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Research summary

E-learning adoption in pre-registration training

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Nurse educators sometimes appear reluctant to use e-learning, and question whether it is appropriate for pre-registration nurse education for a number of reasons


Despite the advances in technology and the many ways in which it can be used in education, many academics are reluctant to include technology in their teaching. Past studies have been unsuccessful in finding out the reasons for this. This article analyses a study that looked into the reasons why nurse educators in particular are reluctant to adopt technology in their teaching practice.

Citation: Petit dit Dariel O et al (2013) E-learning adoption in pre-registration training. Nursing Times; 109: 36, 26-27.

Author: Odessa Petit dit Dariel is lecturer at the Département des Sciences Infirmières et Paramédicales, École des Hautes Études en Santé Publique; Heather Wharrad is professor of e-learning and health informatics and Richard Windle is a senior lecturer in e-learning; both at the University of Nottingham.


The use of technology in teaching is no longer considered an innovation but is increasingly seen as standard by many workingin education. Much has been written on the topics of information and communication technologies for education (ICTE), technology-enhanced learning (TEL) and e-learning in nursing and non-nursing education.

However, despite the clear enthusiasm in the media and in numerous reports, the adoption of technology has been limited among educators. The technology regularly used by academics tends to be limited to PowerPoint presentations and uploading the slides to a virtual learning environment (VLE) platform, such as Web CT, Moodle or Blackboard.

Researchers have attempted to explore the reasons behind the limited adoption of technology among academics in higher education. Many of these studies have used surveys to identify barriers preventing lecturers from using technology more creatively in their teaching. Common findings have pointed to a “lack of time”, “lack of training” or “limited infrastructure”. However, even when all these issues have been addressed, the use of technology remains limited. Many of these studies combined all departments in their analysis, and not analysing each discipline separately may have affected the results.

Aim and method

We conducted a research study in 2009 with the aim of better understanding the underlying factors influencing nursing academics in their choice to engage with technology in their teaching.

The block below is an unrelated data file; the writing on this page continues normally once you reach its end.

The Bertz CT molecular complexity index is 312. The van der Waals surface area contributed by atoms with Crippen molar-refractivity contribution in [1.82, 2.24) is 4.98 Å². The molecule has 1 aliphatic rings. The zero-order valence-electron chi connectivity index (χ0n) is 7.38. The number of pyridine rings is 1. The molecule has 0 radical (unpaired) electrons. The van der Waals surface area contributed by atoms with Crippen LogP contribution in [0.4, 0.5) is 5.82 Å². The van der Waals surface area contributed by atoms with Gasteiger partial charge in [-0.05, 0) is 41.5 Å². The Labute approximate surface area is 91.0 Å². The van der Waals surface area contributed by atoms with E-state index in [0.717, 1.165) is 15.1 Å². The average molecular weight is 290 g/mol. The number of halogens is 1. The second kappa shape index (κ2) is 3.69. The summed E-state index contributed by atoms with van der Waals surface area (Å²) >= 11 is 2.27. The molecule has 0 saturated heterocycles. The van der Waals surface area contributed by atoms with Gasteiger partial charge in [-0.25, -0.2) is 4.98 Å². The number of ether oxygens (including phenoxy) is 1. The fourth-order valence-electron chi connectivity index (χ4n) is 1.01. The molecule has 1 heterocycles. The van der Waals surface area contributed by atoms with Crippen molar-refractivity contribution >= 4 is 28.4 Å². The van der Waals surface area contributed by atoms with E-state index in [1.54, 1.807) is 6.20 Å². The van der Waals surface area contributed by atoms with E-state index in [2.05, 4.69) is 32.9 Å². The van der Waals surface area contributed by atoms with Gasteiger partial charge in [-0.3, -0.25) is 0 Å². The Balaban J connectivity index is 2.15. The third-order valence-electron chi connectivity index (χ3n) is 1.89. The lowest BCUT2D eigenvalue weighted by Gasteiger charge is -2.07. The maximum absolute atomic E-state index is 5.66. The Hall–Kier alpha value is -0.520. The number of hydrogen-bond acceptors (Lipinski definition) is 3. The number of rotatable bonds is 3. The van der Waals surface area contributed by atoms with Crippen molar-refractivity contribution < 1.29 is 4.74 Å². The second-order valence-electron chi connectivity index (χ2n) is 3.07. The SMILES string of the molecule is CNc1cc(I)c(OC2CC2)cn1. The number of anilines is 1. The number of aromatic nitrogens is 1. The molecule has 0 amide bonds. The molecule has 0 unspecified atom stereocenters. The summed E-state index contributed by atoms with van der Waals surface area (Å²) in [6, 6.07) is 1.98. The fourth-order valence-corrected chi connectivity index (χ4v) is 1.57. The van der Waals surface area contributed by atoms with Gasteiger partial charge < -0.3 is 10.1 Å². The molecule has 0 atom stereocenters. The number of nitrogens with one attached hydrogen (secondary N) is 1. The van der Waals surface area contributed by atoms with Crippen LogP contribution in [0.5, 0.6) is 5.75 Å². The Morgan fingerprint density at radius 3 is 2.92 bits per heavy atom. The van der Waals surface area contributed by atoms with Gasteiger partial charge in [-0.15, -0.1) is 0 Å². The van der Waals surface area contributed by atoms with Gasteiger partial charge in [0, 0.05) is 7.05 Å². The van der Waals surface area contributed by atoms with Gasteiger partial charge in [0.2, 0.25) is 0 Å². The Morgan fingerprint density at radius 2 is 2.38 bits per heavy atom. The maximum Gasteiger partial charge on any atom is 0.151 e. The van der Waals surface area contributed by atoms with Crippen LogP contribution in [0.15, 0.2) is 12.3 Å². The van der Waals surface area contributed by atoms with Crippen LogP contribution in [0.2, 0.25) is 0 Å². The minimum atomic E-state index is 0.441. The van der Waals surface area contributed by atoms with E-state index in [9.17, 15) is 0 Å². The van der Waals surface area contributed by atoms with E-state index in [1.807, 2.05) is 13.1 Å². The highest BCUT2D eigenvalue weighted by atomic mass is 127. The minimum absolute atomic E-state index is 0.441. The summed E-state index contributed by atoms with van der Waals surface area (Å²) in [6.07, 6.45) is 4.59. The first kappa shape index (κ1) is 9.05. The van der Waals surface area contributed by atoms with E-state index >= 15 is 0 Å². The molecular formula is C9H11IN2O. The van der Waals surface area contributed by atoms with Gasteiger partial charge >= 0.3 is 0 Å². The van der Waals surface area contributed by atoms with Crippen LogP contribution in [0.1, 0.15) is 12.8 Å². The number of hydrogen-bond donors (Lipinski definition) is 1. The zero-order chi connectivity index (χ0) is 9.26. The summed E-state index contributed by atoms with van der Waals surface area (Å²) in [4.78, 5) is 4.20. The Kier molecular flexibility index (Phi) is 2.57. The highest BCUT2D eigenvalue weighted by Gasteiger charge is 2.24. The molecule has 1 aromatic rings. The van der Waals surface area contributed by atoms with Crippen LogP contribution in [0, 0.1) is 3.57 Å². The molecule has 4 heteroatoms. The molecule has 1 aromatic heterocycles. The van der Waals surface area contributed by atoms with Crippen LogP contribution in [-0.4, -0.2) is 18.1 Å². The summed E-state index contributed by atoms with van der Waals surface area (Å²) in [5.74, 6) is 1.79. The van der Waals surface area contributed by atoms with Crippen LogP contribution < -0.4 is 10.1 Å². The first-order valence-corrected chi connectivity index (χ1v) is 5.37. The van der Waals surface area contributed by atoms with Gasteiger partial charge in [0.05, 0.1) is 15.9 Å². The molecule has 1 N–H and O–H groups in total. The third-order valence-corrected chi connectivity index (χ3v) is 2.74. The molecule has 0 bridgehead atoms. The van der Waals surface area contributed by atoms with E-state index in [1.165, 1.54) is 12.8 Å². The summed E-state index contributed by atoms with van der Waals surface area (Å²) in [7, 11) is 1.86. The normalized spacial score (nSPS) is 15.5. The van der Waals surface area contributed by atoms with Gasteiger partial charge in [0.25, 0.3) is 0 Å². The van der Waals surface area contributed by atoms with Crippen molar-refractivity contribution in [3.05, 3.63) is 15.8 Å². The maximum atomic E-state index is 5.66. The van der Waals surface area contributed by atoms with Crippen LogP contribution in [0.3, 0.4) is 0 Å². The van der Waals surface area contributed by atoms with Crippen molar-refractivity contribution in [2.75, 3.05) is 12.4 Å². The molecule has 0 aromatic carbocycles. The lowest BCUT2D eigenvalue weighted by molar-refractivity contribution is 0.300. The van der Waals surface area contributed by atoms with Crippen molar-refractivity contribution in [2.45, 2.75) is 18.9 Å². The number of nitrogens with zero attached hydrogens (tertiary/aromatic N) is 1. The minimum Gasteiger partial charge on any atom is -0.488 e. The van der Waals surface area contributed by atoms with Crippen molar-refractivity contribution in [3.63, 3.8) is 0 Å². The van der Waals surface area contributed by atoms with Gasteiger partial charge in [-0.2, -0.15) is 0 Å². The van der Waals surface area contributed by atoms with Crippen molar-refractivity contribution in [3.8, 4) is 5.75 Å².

The study took place in a nursing department within a higher education institution in the UK. It employed Q-methodology, a unique methodology that allows participants to rank statements printed on index cards to express their views on a topic. The question asked of the 38 nurse academics was: “What are the issues influencing your choice to use e-learning in your teaching practice?”

Participants were given 53 statements, validated in a pilot study, that reflected all the issues identified in previous studies as barriers to e-learning adoption. They were then asked to place each statement in order of the degree to which they agreed or disagreed with it and to explain their placement of the cards.

The advantage of this method over a regular questionnaire or survey is that participants can prioritise issues in relation to others, encouraging them to examine the issues more holistically, rather than in isolation.


The data was factor-analysed to determine which participants had sorted the cards in similar ways, allowing groups of participants with similar views to be identified. From the factor analysis, four groups of nursing academics were identified:

  • Factor A: the e-advocates. “E-learning can transform nurse education by giving learners more control to develop as autonomous professional nurses.”
  • Factor B: the humanists. “E-learning hinders communication and prevents the development of person-centred nursing.”
  • Factor C: the sceptics. “E-learning is frustrating and does not improve nurse education because it cannot develop clinically competent nurses.”
  • Factor D: the pragmatists. “E-learning is a convenient tool to upload documents to reinforce what is covered in class.”

An analysis of how respondents had placed the statements and follow-up interviews allowed a number of themes to emerge among the four groups.

One strong theme related to the tension between nurse training and the current “revolution in higher education”. This revolution has challenged traditional teaching strategies and placed more emphasis on self-directed learning (SDL) and learner autonomy. While all four groups of respondents more or less recognised the value in this, we uncovered some underlying reservations about applying these principles to nursing.

The nurse academics felt a sense of responsibility when it came to covering nursing content and did not feel comfortable simply letting students direct their own course of study. They noted the high stakes involved in preparing students to provide safe patient care and a responsibility to do this.